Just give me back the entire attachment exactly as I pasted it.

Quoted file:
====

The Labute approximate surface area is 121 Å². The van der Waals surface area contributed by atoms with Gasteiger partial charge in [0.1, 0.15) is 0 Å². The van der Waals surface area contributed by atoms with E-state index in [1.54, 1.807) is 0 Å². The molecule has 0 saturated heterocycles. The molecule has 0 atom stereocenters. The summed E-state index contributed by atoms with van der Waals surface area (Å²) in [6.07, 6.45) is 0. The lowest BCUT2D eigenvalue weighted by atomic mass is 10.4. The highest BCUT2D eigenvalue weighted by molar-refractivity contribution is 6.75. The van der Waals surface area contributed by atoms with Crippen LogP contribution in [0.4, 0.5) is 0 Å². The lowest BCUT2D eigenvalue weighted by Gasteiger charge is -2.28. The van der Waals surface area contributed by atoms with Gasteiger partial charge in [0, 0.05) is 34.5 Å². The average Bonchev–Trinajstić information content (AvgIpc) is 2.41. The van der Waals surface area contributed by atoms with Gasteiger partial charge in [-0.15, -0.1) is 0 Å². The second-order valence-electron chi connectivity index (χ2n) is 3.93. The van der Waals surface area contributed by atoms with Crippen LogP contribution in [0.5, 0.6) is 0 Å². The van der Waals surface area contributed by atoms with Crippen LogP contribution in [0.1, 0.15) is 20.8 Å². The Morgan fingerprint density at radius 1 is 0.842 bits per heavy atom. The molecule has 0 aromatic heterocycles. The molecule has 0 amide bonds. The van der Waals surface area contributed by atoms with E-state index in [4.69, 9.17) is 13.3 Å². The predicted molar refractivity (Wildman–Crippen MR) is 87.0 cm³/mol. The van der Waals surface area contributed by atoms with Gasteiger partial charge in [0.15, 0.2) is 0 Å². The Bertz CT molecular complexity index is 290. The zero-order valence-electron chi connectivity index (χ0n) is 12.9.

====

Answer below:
The Labute approximate surface area is 121 Å². The van der Waals surface area contributed by atoms with Gasteiger partial charge in [0.1, 0.15) is 0 Å². The van der Waals surface area contributed by atoms with E-state index in [1.54, 1.807) is 0 Å². The molecule has 0 saturated heterocycles. The molecule has 0 atom stereocenters. The summed E-state index contributed by atoms with van der Waals surface area (Å²) in [6.07, 6.45) is 0. The lowest BCUT2D eigenvalue weighted by atomic mass is 10.4. The highest BCUT2D eigenvalue weighted by molar-refractivity contribution is 6.75. The van der Waals surface area contributed by atoms with Crippen LogP contribution in [0.4, 0.5) is 0 Å². The lowest BCUT2D eigenvalue weighted by Gasteiger charge is -2.28. The van der Waals surface area contributed by atoms with Gasteiger partial charge in [0, 0.05) is 34.5 Å². The average Bonchev–Trinajstić information content (AvgIpc) is 2.41. The van der Waals surface area contributed by atoms with Gasteiger partial charge in [-0.15, -0.1) is 0 Å². The second-order valence-electron chi connectivity index (χ2n) is 3.93. The van der Waals surface area contributed by atoms with Crippen LogP contribution in [0.5, 0.6) is 0 Å². The van der Waals surface area contributed by atoms with Crippen LogP contribution in [0.1, 0.15) is 20.8 Å². The Morgan fingerprint density at radius 1 is 0.842 bits per heavy atom. The molecule has 0 aromatic heterocycles. The molecule has 0 amide bonds. The van der Waals surface area contributed by atoms with E-state index in [4.69, 9.17) is 13.3 Å². The predicted molar refractivity (Wildman–Crippen MR) is 87.0 cm³/mol. The van der Waals surface area contributed by atoms with Gasteiger partial charge in [0.15, 0.2) is 0 Å². The Bertz CT molecular complexity index is 290. The zero-order valence-electron chi connectivity index (χ0n) is 12.9.